Farmed animals

Over the past two decades we’ve raised the standard of care for farmed animals by encouraging farmers to make the necessary improvements to become certified.

Chinook (King) Salmon (Hāmana)

SPCA Certified Chinook Salmon come from freshwater and seawater farming systems that meet the needs of the fish and promote positive experiences. The standards span all life-stages of the fish, from eggs to adults.

What does a Chinook Salmon want?

  • To have clean, oxygenated water, of an appropriate temperature and flow to maintain good health and welfare.

  • To have an appropriate number and species of enclosure mates to encourage natural social behaviours.

  • To be looked after kindly and compassionately, with minimal handling.

  • To have a safe, enriched environment where they can express their natural behaviours and have opportunities to explore.

What SPCA Certified means for Chinook Salmon (New Zealand currently does not have a Code of Welfare for Fish, however, farmed finfish are mentioned in the Code of Welfare for Commercial Slaughter)

SPCA Certified requirement Why? Code of Welfare Minimum Standard
Fish must be able to move freely in their enclosure to explore natural or induced environmental gradients to locate their preferred temperature, current velocity, light levels, buoyancy control and for information gathering. Allows fish to perform natural behaviours and provides opportunities for positive welfare. No Code of Welfare for Fish.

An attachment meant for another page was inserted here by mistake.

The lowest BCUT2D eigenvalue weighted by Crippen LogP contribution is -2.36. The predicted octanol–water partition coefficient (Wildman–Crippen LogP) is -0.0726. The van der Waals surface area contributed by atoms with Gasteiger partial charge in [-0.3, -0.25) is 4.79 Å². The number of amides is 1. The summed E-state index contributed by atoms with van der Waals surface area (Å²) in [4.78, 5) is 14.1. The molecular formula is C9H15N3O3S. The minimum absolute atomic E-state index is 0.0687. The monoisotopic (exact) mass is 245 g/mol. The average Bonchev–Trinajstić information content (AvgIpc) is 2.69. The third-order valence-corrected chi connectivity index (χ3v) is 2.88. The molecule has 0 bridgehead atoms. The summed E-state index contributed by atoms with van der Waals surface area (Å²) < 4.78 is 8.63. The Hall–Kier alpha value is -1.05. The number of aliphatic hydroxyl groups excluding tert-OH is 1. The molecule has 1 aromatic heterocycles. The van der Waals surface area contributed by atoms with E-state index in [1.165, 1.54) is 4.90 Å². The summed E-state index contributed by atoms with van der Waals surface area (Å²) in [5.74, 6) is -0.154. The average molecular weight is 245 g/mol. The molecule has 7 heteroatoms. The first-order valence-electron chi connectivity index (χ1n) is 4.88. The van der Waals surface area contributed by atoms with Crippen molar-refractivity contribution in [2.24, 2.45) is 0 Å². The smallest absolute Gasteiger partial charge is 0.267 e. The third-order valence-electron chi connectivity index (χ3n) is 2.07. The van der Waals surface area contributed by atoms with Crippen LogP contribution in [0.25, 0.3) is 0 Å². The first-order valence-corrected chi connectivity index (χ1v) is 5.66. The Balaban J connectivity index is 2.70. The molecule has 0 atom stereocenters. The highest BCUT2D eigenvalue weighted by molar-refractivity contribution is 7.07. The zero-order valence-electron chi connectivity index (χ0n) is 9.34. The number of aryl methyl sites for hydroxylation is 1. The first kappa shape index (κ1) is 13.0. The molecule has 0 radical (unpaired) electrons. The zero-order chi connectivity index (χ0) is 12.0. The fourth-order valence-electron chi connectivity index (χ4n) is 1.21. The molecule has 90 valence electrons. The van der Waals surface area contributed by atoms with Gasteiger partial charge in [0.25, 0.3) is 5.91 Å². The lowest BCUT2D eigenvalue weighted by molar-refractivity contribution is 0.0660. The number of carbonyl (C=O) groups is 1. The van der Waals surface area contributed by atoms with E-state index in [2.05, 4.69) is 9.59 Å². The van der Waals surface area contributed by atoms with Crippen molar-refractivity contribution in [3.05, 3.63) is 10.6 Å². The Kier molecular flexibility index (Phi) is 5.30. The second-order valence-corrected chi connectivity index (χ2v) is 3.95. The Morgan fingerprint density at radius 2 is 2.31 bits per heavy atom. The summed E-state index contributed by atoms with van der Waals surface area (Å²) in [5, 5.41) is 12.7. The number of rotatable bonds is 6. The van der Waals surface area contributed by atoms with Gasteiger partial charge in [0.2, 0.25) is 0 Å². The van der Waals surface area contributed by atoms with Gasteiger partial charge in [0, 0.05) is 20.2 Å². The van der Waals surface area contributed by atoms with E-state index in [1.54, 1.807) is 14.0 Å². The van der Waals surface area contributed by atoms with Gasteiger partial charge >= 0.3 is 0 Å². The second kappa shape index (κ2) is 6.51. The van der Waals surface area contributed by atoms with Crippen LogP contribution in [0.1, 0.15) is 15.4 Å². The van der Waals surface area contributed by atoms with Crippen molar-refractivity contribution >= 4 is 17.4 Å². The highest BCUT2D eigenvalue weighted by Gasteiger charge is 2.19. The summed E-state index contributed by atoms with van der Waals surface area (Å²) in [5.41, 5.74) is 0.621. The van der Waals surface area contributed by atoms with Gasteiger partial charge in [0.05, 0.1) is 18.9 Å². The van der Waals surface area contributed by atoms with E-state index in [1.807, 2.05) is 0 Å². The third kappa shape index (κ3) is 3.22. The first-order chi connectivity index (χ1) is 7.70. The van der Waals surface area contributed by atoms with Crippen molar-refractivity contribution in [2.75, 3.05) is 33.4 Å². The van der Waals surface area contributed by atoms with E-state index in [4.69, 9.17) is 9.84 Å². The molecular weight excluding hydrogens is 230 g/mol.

Fish must not be out of water for more than 15 seconds (unless anaesthetised). Wherever possible, the handling of fish must be conducted in water. Asphyxia due to air exposure is an acute stressor for fish. Efforts must always be made to reduce or eliminate stressors. No Code of Welfare for Fish.
Fish must be observed at least daily. Ensures that welfare/health problems are quickly detected to minimise suffering. No Code of Welfare for Fish.
Use of ice slurries and CO2 are not permitted as a method of stunning and/or slaughter. These methods of slaughter are considered inhumane due to the potential stress, pain and prolonged period of consciousness inflicted before death. When emersion is used as a killing method, finfish must be chilled to less than 4°C before they are taken out of the water and then they must be kept at a low temperature.
A CCTV system must be installed to provide clear footage of the stunning/slaughter process. Provides increased opportunities to observe and verify handling of animals and the proper application of the stun and slaughter process; improved transparency of slaughter processes in the aquaculture industry; and provide a valuable training tool for staff to promote best practice and compliance with legislative and certification standards. No specific mention.
Pre-slaughter handling must be kept to a minimum. Crowding before slaughter must never exceed two hours. Reduces stress and potential injury prior to stunning and slaughter. No specific mention.
Mandatory staff training in fish handling techniques that minimise stress and pain. Ensures that staff know what they are doing and can respond appropriately to reduce fish distress/discomfort. No Code of Welfare for Fish.